The Hon. T.A. FRANKS: I seek leave to make a brief explanation before asking the Minister for Primary Industries a question regarding feral pig culling.
In August, the Limestone Coast Landscape Board recorded three outbreaks of feral pigs over the last 18 months, with the board saying that more than 80 feral pigs culled in the state's South-East were likely released illegally by members of the community. The outbreaks were geographically isolated from one another, and whilst the first two only involved 10 and two pigs respectively, the third has resulted in more than 70 being killed by trapping and aerial shooting. The board's manager of landscape operations, Mr Mike Stevens, said:
They're deliberately and illegally released across the region to establish them for personal use or for whatever reason.
One assumes that means for hunting. Feral pigs have a financial impact right across our nation to the tune of millions of dollars, as well as causing significant environmental impacts. They are incredibly destructive, not to mention dangerous. The fine for illegally releasing feral pigs is $125,000 or two years' imprisonment. My questions to the minister are:
1. What information can she provide to the council with regard to these feral pig releases or outbreaks?
2. What steps is the department taking to investigate this and bring those who have done this action to justice?
The Hon. C.M. SCRIVEN (Minister for Primary Industries and Regional Development, Minister for Forest Industries): I thank the honourable member for her question and her interest in this matter. While we have had great success in terms of eradication of feral pigs on Kangaroo Island, due to the nature of an island, it is of course far more difficult on mainland South Australia. There are, I am advised, between about 1,000 and 2,000 feral pigs on mainland South Australia. Most are found in the Murraylands and Riverland Landscape Board region, followed by the SA Arid Lands Landscape Board region.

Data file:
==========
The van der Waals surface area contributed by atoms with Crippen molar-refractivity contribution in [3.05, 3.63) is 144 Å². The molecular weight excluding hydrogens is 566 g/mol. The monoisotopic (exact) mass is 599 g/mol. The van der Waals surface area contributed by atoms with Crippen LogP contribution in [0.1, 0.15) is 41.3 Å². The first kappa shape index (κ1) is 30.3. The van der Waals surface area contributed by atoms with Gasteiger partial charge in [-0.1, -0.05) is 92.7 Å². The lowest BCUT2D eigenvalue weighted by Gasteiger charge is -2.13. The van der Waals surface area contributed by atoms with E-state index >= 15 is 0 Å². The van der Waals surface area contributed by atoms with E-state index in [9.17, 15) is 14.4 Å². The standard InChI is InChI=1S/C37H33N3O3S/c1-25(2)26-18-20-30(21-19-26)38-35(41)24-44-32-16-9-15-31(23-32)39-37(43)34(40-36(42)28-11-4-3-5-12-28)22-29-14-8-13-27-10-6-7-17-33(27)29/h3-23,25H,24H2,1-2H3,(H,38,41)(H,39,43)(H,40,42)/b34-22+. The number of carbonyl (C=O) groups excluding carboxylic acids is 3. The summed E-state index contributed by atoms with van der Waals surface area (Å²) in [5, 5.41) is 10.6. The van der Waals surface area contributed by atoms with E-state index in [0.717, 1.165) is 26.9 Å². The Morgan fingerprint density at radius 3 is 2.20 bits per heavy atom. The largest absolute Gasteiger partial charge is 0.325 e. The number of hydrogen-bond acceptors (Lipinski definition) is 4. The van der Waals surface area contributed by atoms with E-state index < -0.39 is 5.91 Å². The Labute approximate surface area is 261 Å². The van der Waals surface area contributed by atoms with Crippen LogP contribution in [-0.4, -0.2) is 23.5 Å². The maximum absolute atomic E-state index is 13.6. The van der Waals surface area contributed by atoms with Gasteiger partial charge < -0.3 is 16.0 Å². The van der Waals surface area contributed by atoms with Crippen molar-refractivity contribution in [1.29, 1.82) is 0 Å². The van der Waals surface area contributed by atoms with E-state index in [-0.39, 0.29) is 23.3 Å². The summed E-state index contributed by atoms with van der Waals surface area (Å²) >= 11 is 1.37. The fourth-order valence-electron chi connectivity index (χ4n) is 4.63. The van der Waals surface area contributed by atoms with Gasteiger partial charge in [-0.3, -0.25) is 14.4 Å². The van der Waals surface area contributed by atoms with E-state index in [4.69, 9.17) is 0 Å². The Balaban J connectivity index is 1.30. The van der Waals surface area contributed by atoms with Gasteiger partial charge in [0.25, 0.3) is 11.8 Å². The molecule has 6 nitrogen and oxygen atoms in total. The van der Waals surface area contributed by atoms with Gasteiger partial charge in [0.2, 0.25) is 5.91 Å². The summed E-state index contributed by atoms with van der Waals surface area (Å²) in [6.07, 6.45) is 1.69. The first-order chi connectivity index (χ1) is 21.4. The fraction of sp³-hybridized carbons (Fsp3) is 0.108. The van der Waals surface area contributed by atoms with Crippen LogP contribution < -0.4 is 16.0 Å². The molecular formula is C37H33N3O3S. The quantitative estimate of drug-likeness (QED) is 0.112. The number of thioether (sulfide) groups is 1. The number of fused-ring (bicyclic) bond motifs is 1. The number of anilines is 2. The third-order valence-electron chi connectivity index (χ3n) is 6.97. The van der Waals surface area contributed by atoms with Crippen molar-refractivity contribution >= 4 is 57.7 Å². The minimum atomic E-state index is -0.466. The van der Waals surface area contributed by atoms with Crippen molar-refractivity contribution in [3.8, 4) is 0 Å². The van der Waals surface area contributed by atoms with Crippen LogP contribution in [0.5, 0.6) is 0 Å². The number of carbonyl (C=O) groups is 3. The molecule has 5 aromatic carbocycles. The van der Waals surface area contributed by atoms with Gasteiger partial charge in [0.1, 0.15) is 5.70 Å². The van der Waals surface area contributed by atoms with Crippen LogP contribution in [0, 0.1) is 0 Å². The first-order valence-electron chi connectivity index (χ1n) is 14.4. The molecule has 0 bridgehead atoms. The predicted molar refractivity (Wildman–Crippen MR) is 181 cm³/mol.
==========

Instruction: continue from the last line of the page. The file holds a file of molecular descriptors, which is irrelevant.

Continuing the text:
In terms of the specifics of the question, feral pigs are declared for destruction under the Landscape (South Australia) Act 2019, and under that act it is illegal to possess, move, sell or release feral pigs without a permit. Sightings of feral pigs or any indication of their presence must be reported to the regional landscape board or the chief executive of the Department for Environment and Water or their delegate. I am happy to refer the specifics in terms of prosecutions or similar that were outlined in the member's question to the Minister for Environment and Water in the other place and bring back a response.